Neanderthals at Gorham's Cave, Gibraltar

The Last Neanderthal Standing

Neanderthal Rock engraving from Gorham’s Cave, Gibraltar
Neanderthal Rock engraving from Gorham’s Cave, Gibraltar. Image courtesy of Stewart Finlayson

Gorham's Cave is one of numerous cave sites on the Rock of Gibraltar that were occupied by Neanderthals from about 45,000 years ago to perhaps as recently as 28,000 years ago. Gorham's cave is one of the last sites that we know were occupied by Neanderthals: after that, anatomically modern humans (our direct ancestors) were the only hominid walking the earth.

The cave is located at the foot of the Gibraltar promontory, opening right onto the Mediterranean.

It is one of a complex of four caves, all occupied when the sea level was much lower.

Human Occupation

Of the total 18 meters (60 feet) of archaeological deposit in the cave, the top 2 m (6.5 ft) includes Phoenician, Carthaginian, and Neolithic occupations. The remaining 16 m (52.5 ft) include two Upper Paleolithic deposits, identified as Solutrean and Magdalenian. Below that, and reported to be separated by five thousand years is a level of Mousterian artifacts representing a Neanderthal occupation between 30,000-38,000 calendar years ago (cal BP); beneath that is an earlier occupation dated about 47,000 years ago.

  • Level I Phonician (8th-3rd century BC)
  • Level II Neolithic
  • Level IIIa Upper Paleolithic Magdalenian 12,640-10,800 RCYBP
  • Level IIIb Upper Paleolithic Solutrean 18,440-16,420 RCYBP
  • Level IV Middle Paleolithic Neanderthal 32,560-23,780 RCYBP (38,50-30,500 cal BP)
  • Level IV Basal Mousterian, 47,410-44,090 RCYBP

    Mousterian Artifacts

    The 294 stone artifacts from Level IV (25-46 centimeters [9-18 inches] thick) are exclusively Mousterian technology, mad of a variety of flints, cherts, and quartzites. Those raw materials are found on fossil beach deposits near the cave and in flint seams within the cave itself.

    The knappers used discoidal and Levallois reduction methods, identified by seven discoidal cores and three Levallois cores.

    In contrast, Level III (with an average thickness of 60 cm [23 in]) includes artifacts which are exclusively Upper Paleolithic in nature, albeit produced on the same range of raw materials.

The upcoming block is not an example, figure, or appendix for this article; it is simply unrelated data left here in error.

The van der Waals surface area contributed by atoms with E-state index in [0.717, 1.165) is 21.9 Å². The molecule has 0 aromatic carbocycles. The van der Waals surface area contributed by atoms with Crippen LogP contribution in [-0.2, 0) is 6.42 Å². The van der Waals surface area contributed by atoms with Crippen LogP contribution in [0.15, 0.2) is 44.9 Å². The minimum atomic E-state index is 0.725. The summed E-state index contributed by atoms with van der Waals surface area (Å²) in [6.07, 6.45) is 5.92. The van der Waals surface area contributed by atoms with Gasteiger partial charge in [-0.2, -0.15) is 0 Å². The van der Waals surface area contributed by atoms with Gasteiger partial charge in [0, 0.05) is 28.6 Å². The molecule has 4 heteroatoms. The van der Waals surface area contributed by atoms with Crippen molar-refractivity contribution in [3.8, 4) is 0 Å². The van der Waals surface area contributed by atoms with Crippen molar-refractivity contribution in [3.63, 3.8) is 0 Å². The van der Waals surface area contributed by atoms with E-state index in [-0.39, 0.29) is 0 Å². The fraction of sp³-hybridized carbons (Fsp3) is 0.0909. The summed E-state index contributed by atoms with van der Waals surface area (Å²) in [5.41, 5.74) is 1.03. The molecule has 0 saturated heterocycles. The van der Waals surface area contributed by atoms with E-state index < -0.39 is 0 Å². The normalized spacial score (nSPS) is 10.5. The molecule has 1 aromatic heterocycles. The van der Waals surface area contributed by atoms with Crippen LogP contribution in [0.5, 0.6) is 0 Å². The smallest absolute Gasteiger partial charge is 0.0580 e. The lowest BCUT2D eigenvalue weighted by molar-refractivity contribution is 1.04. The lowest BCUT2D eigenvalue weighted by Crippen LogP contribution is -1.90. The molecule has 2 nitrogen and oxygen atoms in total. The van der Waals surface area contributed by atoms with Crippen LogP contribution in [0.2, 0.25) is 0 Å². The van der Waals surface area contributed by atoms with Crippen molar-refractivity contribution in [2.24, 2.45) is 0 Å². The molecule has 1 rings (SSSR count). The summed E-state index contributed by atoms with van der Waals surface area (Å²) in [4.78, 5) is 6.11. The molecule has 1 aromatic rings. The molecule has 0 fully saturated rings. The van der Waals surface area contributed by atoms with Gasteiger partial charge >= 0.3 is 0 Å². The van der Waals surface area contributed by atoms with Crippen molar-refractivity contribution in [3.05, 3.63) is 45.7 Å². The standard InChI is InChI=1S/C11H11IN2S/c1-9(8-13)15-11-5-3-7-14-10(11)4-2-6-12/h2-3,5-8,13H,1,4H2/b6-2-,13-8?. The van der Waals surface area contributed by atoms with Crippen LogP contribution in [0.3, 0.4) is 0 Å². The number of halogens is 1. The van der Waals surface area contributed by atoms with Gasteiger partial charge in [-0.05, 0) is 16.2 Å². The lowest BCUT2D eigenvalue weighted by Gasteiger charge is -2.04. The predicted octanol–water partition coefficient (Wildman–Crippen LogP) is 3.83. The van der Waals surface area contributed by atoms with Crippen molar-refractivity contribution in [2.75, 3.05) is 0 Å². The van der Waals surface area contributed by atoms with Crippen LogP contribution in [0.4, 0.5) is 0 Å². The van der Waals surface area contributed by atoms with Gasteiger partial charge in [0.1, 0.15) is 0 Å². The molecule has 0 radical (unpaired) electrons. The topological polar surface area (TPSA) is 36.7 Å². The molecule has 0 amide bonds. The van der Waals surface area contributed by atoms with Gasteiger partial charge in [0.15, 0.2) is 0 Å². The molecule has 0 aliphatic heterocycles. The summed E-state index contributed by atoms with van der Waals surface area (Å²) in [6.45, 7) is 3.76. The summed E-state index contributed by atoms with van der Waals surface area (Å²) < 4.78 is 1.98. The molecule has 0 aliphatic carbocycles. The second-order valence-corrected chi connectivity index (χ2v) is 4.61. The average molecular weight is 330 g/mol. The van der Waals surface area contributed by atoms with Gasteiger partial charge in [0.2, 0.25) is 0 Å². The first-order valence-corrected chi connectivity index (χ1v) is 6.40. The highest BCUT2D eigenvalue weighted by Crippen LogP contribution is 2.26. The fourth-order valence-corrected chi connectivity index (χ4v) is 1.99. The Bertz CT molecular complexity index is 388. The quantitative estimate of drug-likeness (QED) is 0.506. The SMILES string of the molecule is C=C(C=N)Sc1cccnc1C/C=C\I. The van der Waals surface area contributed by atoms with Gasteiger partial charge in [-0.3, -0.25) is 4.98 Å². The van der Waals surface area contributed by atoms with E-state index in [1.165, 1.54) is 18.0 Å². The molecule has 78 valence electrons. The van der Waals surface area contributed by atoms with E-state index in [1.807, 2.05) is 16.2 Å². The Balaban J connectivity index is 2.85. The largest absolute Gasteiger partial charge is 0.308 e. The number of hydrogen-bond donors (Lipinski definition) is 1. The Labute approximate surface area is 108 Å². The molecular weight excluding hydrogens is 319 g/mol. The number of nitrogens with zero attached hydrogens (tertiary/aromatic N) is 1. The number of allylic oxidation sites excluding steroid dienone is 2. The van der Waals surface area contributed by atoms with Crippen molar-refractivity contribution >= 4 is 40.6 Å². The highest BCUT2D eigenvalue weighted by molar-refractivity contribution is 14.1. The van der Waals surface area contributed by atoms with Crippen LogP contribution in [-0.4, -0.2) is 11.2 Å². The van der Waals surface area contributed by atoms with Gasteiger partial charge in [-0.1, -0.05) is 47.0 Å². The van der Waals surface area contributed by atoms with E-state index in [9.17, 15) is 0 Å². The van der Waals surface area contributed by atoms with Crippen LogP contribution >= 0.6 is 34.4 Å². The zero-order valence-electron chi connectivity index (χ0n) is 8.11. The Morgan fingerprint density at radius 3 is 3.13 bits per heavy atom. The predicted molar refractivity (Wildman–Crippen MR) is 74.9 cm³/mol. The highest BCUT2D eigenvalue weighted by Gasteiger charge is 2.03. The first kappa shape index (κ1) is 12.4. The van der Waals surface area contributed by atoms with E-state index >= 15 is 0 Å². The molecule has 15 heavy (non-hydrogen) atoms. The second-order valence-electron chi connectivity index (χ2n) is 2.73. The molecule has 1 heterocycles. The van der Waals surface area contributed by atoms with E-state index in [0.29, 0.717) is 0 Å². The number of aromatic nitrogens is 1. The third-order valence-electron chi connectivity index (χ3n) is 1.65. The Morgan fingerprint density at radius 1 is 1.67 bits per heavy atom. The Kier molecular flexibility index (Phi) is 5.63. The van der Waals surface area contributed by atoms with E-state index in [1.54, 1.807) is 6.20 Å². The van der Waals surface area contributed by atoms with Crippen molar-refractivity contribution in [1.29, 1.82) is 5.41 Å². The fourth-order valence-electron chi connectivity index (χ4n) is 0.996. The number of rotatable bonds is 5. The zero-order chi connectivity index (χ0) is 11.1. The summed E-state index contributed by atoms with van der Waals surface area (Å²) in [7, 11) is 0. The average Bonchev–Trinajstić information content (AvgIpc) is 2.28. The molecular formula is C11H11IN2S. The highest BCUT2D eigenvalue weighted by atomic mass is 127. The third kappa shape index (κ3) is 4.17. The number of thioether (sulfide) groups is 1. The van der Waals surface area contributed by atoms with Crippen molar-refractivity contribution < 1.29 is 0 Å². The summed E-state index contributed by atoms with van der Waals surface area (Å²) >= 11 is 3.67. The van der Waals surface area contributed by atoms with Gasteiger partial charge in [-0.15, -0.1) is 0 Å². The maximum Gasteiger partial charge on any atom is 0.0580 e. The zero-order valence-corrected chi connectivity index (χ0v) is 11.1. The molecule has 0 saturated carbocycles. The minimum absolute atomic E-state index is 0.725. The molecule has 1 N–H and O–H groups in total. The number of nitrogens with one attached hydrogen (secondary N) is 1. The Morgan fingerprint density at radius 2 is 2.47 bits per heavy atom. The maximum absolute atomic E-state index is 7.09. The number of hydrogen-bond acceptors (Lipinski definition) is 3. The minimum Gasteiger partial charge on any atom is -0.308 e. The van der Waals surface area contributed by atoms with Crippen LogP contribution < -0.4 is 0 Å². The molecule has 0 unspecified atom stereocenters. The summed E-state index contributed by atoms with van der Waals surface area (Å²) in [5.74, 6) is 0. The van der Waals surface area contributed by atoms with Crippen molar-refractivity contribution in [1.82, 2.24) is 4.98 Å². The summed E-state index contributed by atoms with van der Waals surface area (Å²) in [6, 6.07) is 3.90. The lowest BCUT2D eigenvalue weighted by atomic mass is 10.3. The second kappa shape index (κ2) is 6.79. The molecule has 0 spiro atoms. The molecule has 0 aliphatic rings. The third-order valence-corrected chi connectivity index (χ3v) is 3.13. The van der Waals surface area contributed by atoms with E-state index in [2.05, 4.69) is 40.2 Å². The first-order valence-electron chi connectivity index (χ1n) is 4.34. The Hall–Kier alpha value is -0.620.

A stack of superimposed hearths dated to the Mousterian was placed where a high ceiling permitted ventilation of smoke, located near enough to the entrance for natural light to penetrate.

    Evidence for Modern Human Behaviors

    The dates for Gorham's Cave are controversially young, and one important side issue is the evidence for modern human behaviors. Recent excavations at Gorham's cave (Finlayson et al. 2012) identified corvids (crows) in the Neanderthal levels at the cave. Corvids have been found at other Neanderthal sites as well, and are believed to have been collected for their feathers, which may have been used as personal decoration.

    In addition, in 2014, Finlayson's group (Rodríguez-Vidal et al.) reported that they had discovered an engraving at the back of the cave and at the base of Level 4. This panel covers an area of ~300 square centimeters and consists of eight deeply engraved lines in a hash-marked pattern.

    Hash marks are known from much older Middle Paleolithic contexts in South Africa and Eurasia, such as Blombos Cave.

    Climate at Gorham's Cave

    At the time of the Neanderthal occupation of Gorham's Cave, from Marine Isotope Stages 3 and 2 before the Last Glacial Maximum (24,000-18,000 years BP), the sea level in the Mediterranean was considerably lower than it is today, annual rainfall was some 500 millimeters (15 inches) lower and the temperatures averaged some 6-13 degrees centigrade cooler.

    Plants in the charred wood of Level IV are dominated by coastal pine (mostly Pinus pinea-pinaster), as is Level III. Other plants represented by pollen in the coprolite assemblage including juniper, olive, and oak.